Oahu beaches, outdoor courts and playing fields are officially open today, subject to COVID-19 restrictions on group size, social distancing and time of day, Honolulu Mayor Kirk Caldwell announced Friday following a run of sunny, breezy, surf-filled days that already felt like summer.
Cindy McMillan, spokeswoman for Gov. David Ige, confirmed in an email that Ige “has been working with Mayor Caldwell and did approve the request to open beaches on Oahu.”
Now, rather than having to keep moving on beaches, people can relax on the sand and in the water, so long as certain restrictions are observed. Prior to Friday’s announcement, beaches were open only for getting to the ocean for exercise, fishing or gathering, or for fitness activities such as walking and jogging.
Even though more public recreation sites are open, the same restrictions apply as before: Groups are limited to members of the same household or living unit, and no group can exceed 10 persons. All persons using the beach who are not members of the same household are to comply with social distancing requirements, provided that a caregiver may accompany a dependent. Also, the beach or sand area may be used only a half hour before sunrise to a half hour after sunset, unless engaged in shorefishing or permitted outdoor exercise.
And the mandatory 14-day quarantine for incoming travelers also remains in effect.
Friday was also the first day public and private outdoor courts and playing fields on Oahu were reopened for one-on-one sports permitting social distancing and other exercise with limitations, under an amendment to an emergency order the mayor announced Thursday.
The regulars at the city’s Donald A. Andrews Tennis Center at Diamond Head didn’t waste any time getting back on the courts Friday. After nearly two months of stillness and silence, laughter and the sound of racquets hitting balls filled the air.
Everyone was playing singles, as mandated by Caldwell’s amended order, which permits activities “in which it is both possible and reasonable for individuals to maintain six feet of physical distance between each other at all times” — which rules out basketball, for instance.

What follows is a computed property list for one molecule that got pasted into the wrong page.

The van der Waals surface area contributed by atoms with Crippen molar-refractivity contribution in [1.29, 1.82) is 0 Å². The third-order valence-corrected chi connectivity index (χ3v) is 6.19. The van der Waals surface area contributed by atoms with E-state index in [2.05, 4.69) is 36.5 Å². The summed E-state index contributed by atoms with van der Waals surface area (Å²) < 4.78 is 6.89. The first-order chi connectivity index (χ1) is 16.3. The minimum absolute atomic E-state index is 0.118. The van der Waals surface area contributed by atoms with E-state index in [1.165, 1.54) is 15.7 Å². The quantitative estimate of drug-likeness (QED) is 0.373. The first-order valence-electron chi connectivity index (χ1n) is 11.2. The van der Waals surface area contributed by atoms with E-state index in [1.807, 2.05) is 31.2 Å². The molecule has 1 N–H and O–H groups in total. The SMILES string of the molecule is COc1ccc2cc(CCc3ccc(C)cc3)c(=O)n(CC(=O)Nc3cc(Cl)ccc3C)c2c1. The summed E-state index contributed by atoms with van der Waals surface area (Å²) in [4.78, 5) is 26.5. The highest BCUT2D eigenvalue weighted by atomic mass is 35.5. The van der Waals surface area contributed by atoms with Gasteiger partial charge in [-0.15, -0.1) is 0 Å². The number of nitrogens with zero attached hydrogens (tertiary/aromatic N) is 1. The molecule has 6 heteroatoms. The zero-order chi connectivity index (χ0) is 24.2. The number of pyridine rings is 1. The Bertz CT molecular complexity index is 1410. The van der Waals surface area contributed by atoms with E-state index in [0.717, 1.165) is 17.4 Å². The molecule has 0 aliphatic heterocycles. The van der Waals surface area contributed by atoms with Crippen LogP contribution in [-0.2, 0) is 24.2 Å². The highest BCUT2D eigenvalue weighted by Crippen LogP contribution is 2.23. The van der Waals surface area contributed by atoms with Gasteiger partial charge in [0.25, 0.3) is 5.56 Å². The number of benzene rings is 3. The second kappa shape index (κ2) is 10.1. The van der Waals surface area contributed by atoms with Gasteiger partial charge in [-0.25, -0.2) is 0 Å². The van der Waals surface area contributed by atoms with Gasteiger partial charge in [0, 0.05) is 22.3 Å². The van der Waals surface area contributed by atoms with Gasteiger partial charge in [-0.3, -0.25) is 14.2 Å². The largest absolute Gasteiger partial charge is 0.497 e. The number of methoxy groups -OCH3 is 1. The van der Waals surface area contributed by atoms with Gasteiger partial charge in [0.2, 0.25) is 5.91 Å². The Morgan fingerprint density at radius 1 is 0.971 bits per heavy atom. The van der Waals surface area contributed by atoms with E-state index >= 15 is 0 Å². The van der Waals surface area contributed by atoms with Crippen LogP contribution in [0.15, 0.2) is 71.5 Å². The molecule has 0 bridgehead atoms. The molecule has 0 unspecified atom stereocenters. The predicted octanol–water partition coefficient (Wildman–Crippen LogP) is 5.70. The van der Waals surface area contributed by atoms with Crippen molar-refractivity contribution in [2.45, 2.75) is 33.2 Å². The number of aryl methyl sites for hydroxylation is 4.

Asked how it felt to be back on the courts, Manoa resident Karen Suenaga, taking a brief timeout from a brisk game of pickleball against Lien Vuong of Kaimuki, said “It feels fantastic!”
“It feels great. Finally, my muscles aren’t wasting away,” Vuong said.
Both women wore masks as they exercised, which is recommended but not required under state and city rules that mandate the wearing of face masks when entering essential and designated businesses.
Tennis players on the three other courts in use went maskless, including married couple Dustin Johnson and Vanda Hampp.
“I’m feeling a little rusty but good,” Hampp said. “It’s nice to be out.”
Although they had each been staying fit with yoga, stretching, running and biking, these were solitary activities, whereas tennis was something the couple could do together, Johnson said.
“Tennis is mentally as well as physically stimulating, but most of all it’s a social game,” he said.
“It’s something we can share,” Hampp added.
Asked whether beachgoers must wear masks, “face coverings are not mandated when relaxing on the beach,” said Alexander Zannes, the mayor’s communications director in an email, adding, “We highly recommend people wear face coverings whenever they are out in public.”
Meanwhile, although they expressed gratitude to the mayor for reopening tennis courts to singles play, Suenaga and Vuong, along with two other sets of players at Diamond Head, said they wouldn’t be satisfied until the latest amendment got amended.
“We should be able to play doubles,” Vuong said.
“I think the order for just singles needs to be revised for old people; it’s not hard for us to keep 6 feet apart,” said Mark “Chopper” Gruber, 72, adding that while younger players run around and sometimes collide, “I’m known not to move at all on the court.”
But Johnson and Hampp said they appreciated the city’s efforts to keep people safe as well as active.
“It’s a hard balance to find,” Johnson said.
Also on Friday, Caldwell announced Ige had approved the opening of restaurants on Oahu to dine-in services starting June 5, with certain restrictions that are still being finalized and will be released next week.
For more information on the city’s new beach and outdoor play amendments, visit oneoahu.org, or call the 768-CITY (2489) information hotline between 8 a.m. and 5 p.m. Monday to Friday, or email email@example.com.